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Algorithmica

, Volume 23, Issue 2, pp 127–158 | Cite as

Faster Approximate String Matching

  • R. Baeza-Yates and G. Navarro

Abstract.

We present a new algorithm for on-line approximate string matching. The algorithm is based on the simulation of a nondeterministic finite automaton built from the pattern and using the text as input. This simulation uses bit operations on a RAM machine with word length w = Ω(log n) bits, where n is the text size. This is essentially similar to the model used in Wu and Manber's work, although we improve the search time by packing the automaton states differently. The running time achieved is O(n) for small patterns (i.e., whenever mk = O(log n)) , where m is the pattern length and k<m is the number of allowed errors. This is in contrast with the result of Wu and Manber, which is O(kn) for m=O(log n) . Longer patterns can be processed by partitioning the automaton into many machine words, at O(mk/w n) search cost. We allow generalizations in the pattern, such as classes of characters, gaps, and others, at essentially the same search cost.

We then explore other novel techniques to cope with longer patterns. We show how to partition the pattern into short subpatterns which can be searched with less errors using the simple automaton, to obtain an average cost close to \( O(\sqrt{mk/w} n) \) . Moreover, we allow the superimposition of many subpatterns in a single automaton, obtaining near \( O(\sqrt{mk/(\sigma w)} n) \) average complexity (σ is the alphabet size).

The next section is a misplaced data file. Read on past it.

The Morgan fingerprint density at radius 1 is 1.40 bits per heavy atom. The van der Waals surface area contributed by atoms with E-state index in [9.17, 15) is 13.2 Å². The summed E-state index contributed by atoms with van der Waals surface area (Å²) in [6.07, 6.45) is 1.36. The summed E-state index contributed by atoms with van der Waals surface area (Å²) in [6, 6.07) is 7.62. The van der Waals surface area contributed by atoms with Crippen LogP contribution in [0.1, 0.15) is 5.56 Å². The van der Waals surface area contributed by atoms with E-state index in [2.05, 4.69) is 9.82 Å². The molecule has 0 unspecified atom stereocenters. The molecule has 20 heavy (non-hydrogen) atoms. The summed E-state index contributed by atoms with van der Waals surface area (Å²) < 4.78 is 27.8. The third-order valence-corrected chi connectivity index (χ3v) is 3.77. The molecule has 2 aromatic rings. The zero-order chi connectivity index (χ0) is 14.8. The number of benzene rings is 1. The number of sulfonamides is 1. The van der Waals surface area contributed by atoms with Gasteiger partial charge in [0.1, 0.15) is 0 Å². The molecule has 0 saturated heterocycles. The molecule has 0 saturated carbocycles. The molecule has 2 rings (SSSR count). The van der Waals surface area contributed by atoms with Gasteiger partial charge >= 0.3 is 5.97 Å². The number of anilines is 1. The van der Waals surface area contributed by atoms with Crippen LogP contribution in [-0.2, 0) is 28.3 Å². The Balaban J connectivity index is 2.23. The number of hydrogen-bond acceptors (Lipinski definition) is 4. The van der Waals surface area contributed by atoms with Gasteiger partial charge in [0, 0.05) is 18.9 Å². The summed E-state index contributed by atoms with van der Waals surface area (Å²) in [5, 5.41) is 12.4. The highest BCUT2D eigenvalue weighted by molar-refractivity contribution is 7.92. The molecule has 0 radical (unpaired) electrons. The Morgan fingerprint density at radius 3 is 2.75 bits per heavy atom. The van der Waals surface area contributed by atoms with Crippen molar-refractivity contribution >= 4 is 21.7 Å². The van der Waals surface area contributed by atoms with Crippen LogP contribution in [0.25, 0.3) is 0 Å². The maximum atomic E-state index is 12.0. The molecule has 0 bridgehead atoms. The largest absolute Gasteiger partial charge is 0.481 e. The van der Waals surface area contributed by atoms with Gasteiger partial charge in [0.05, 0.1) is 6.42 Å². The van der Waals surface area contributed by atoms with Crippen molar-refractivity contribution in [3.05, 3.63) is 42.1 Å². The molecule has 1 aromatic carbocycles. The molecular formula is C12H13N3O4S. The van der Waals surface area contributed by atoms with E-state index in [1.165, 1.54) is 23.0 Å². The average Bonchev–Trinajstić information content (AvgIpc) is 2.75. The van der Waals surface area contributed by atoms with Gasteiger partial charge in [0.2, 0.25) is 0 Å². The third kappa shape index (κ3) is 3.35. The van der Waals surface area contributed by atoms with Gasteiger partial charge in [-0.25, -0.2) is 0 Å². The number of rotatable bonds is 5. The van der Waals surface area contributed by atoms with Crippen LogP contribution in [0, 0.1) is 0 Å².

We perform a complete analysis of all the techniques and show how to combine them in an optimal form, also obtaining new tighter bounds for the probability of an approximate occurrence in random text. Finally, we show experimental results comparing our algorithms against previous work. These experiments show that our algorithms are among the fastest for typical text searching, being the fastest in some cases. Although we aim mainly at text searching, we believe that our ideas can be successfully applied to other areas such as computational biology.

Key words. Text searching allowing errors, Bit-parallelism. 

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Copyright information

© Springer-Verlag New York Inc. 1999

Authors and Affiliations

  • R. Baeza-Yates and G. Navarro
    • 1
  1. 1.Department of Computer Science, University of Chile, Blanco Encalada 2120, Santiago, Chile. rbaeza@dcc.uchile.cl, gnavarro@dcc.uchile.cl.CL

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